We now know that the graph is bipartite, has multiple edges and has a directions, which means that we need to create MultiDiGraph. We also have weight on edge, that is the number of prescriptions on flow and predicted items on flow for both of the used models.

G1 = nx.from_pandas_edgelist(flow17, source='P_Code', target='D_Code_new', edge_attr=['N_Items'], create_using=nx.MultiDiGraph())
print('Is the graph bipirtite?   ' + str(nx.is_bipartite(G1)))
print('Is the graph directed??   ' + str(nx.is_directed(G1)))

Is the graph bipirtite?   True
Is the graph directed??   True

G2 = nx.from_pandas_edgelist(flow17, source='P_Code', target='D_Code_new', edge_attr=['predict_items'], create_using=nx.MultiDiGraph())
print('Is the graph bipirtite?   ' + str(nx.is_bipartite(G2)))
print('Is the graph directed??   ' + str(nx.is_directed(G2)))

Is the graph bipirtite?   True
Is the graph directed??   True

G3 = nx.from_pandas_edgelist(flow17, source='P_Code', target='D_Code_new', edge_attr=['predict_items_doubly'], create_using=nx.MultiDiGraph())
print('Is the graph bipirtite?   ' + str(nx.is_bipartite(G3)))
print('Is the graph directed??   ' + str(nx.is_directed(G3)))

Is the graph bipirtite?   True
Is the graph directed??   True


## 3. Look at the properties of the graph

# Look at number on graph properties
nb_nodes = len(G1.nodes())
nb_arr = len(G1.edges())
print("Number of nodes : " + str(nb_nodes))
print("Number of edges : " + str(nb_arr))

Number of nodes : 485
Number of edges : 74668

degree_freq = np.array(nx.degree_histogram(G1)).astype('float')
plt.figure(figsize=(12, 8))
plt.stem(degree_freq)
plt.ylabel("Frequence")
plt.xlabel("Degre")
plt.show();

C:\Users\tk18583\AppData\Local\Continuum\anaconda3\envs\geonet\lib\site-packages\ipykernel_launcher.py:3: UserWarning:

In Matplotlib 3.3 individual lines on a stem plot will be added as a LineCollection instead of individual lines. This significantly improves the performance of a stem plot. To remove this warning and switch to the new behaviour, set the "use_line_collection" keyword argument to True. #degree_freq[degree_freq > 0]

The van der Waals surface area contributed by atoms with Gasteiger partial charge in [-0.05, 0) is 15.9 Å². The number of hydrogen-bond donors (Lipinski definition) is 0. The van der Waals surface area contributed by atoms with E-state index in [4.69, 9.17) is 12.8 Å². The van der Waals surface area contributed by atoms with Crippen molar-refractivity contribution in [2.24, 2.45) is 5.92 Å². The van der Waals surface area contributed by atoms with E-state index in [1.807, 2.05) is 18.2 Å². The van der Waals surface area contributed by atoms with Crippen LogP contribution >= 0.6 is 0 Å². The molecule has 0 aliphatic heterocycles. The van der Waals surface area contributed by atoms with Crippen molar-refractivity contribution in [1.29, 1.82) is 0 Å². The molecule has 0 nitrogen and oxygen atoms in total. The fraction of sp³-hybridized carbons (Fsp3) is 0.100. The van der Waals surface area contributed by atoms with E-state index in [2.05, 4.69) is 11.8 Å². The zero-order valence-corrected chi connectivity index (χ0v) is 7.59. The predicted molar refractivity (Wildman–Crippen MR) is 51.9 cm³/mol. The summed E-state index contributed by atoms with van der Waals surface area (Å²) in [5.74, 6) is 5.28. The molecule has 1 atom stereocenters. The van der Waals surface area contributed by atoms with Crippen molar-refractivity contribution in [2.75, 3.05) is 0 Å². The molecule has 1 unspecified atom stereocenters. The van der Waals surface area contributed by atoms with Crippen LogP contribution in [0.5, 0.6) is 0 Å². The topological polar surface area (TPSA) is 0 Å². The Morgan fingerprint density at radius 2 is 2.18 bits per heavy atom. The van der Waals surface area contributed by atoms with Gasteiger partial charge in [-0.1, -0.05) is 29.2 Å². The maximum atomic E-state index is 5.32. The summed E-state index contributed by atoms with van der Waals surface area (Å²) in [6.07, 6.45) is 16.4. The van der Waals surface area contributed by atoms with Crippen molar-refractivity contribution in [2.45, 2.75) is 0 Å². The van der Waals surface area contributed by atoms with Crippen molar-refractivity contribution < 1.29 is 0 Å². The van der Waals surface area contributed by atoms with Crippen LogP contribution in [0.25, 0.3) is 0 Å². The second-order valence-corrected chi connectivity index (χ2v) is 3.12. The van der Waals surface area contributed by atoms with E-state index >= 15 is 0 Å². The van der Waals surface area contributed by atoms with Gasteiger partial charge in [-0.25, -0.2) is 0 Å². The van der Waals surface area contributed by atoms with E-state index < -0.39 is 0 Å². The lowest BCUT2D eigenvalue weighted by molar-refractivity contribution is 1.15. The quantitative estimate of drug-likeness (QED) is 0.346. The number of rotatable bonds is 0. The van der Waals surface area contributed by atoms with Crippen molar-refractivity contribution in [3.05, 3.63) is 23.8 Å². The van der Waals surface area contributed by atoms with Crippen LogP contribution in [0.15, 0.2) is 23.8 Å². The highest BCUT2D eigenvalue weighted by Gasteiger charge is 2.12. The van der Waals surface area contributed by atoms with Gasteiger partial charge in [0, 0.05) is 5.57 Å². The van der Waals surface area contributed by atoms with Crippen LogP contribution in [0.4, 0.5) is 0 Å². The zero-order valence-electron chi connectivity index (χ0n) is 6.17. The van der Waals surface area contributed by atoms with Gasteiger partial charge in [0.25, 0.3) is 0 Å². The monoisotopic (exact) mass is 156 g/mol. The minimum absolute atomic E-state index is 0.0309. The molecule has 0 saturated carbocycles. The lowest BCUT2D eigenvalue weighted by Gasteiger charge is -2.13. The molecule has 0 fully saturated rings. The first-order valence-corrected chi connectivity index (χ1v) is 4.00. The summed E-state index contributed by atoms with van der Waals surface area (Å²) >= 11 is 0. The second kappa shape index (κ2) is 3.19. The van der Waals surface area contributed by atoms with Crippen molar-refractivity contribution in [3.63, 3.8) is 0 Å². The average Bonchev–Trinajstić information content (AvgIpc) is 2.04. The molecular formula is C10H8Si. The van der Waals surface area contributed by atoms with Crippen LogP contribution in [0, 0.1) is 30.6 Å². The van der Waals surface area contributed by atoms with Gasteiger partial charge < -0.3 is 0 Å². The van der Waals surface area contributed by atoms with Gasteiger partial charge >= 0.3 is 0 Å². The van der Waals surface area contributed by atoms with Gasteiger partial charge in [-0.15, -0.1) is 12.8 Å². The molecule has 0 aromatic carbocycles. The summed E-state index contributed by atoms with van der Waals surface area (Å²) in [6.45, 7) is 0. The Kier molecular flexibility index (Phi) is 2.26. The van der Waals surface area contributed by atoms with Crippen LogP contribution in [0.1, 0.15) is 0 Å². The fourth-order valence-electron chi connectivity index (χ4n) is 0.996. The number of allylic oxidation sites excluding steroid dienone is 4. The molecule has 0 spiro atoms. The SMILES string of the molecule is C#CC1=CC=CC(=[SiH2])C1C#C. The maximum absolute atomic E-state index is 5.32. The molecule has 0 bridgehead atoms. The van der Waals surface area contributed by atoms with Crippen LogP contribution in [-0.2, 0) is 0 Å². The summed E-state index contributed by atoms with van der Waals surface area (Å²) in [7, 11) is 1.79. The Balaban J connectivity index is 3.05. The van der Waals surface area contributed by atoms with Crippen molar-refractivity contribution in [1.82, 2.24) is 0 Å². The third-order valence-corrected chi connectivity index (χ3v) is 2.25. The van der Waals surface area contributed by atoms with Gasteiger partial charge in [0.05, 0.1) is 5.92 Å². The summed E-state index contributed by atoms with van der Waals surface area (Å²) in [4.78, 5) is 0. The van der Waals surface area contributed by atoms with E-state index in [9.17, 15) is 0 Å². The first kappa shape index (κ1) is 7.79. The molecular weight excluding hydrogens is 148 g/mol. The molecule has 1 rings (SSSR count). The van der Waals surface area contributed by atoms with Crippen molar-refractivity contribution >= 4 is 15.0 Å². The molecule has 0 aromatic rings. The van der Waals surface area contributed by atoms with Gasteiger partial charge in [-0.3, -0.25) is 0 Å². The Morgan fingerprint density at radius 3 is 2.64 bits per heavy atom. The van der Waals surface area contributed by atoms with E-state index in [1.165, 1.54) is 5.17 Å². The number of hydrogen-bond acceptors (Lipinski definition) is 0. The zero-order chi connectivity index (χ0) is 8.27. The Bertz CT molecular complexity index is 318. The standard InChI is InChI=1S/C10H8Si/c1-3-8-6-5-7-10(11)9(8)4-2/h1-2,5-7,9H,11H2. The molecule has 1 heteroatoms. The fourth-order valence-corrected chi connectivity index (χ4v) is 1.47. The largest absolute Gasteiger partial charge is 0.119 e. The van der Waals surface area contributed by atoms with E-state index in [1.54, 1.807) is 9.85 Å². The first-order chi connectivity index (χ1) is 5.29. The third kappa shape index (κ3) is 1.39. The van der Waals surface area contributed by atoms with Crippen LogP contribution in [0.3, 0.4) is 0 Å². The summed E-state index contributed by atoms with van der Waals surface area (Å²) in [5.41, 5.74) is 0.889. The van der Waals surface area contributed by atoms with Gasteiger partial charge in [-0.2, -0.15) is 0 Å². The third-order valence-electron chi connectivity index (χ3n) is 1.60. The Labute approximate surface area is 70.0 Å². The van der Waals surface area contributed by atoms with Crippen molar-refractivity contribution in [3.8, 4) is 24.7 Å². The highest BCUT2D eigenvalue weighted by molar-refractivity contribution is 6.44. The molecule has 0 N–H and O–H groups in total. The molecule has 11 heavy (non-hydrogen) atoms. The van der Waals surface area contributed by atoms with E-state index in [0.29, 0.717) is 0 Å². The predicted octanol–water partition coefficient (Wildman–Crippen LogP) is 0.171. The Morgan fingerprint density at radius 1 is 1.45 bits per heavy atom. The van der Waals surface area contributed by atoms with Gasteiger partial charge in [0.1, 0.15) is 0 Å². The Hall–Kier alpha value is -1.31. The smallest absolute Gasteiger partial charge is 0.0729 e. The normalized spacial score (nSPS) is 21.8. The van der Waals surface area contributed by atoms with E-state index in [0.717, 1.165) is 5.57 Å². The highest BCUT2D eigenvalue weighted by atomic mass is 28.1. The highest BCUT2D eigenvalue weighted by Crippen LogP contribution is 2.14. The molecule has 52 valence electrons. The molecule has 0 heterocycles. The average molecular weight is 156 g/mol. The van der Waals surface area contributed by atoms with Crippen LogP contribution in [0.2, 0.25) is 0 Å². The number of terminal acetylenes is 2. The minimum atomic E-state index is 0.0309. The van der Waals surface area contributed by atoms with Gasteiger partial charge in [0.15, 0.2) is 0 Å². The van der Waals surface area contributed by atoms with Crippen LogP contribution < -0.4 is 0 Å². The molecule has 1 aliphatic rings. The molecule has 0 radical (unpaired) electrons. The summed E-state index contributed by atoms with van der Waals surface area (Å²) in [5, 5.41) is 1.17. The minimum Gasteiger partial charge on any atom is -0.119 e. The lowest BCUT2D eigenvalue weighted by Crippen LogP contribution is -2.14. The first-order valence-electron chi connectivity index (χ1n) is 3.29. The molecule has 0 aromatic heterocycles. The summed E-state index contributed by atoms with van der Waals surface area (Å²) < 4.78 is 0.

x = degree_freq[degree_freq < 80]

plt.figure(figsize=(12, 8))
plt.stem(x)
plt.ylabel("Frequence")
plt.xlabel("Degre")
plt.show();

C:\Users\tk18583\AppData\Local\Continuum\anaconda3\envs\geonet\lib\site-packages\ipykernel_launcher.py:2: UserWarning:

In Matplotlib 3.3 individual lines on a stem plot will be added as a LineCollection instead of individual lines. This significantly improves the performance of a stem plot. To remove this warning and switch to the new behaviour, set the "use_line_collection" keyword argument to True. plt.figure(figsize=(14,14))
nx.draw_networkx(G1, with_labels=True, width=0.02)


## 4. Define the functions to calculate centrality and snap the resluts to the point data

The Bipirtate graph is very specific cas of graph and has its own dedicated centraliy functions that can be calculated with networkx package.

This is the closeness and degree centrality, however none of those contain any weight, they are only based on the number of flows coming into the nodes.

No centrality can be measured in weighted bipirtite graph

Other measures we can look at are the Link Analysis measures. Those are Page Rank and HIIT (hubs and authorities). However, only Page Rank include a weight on edges,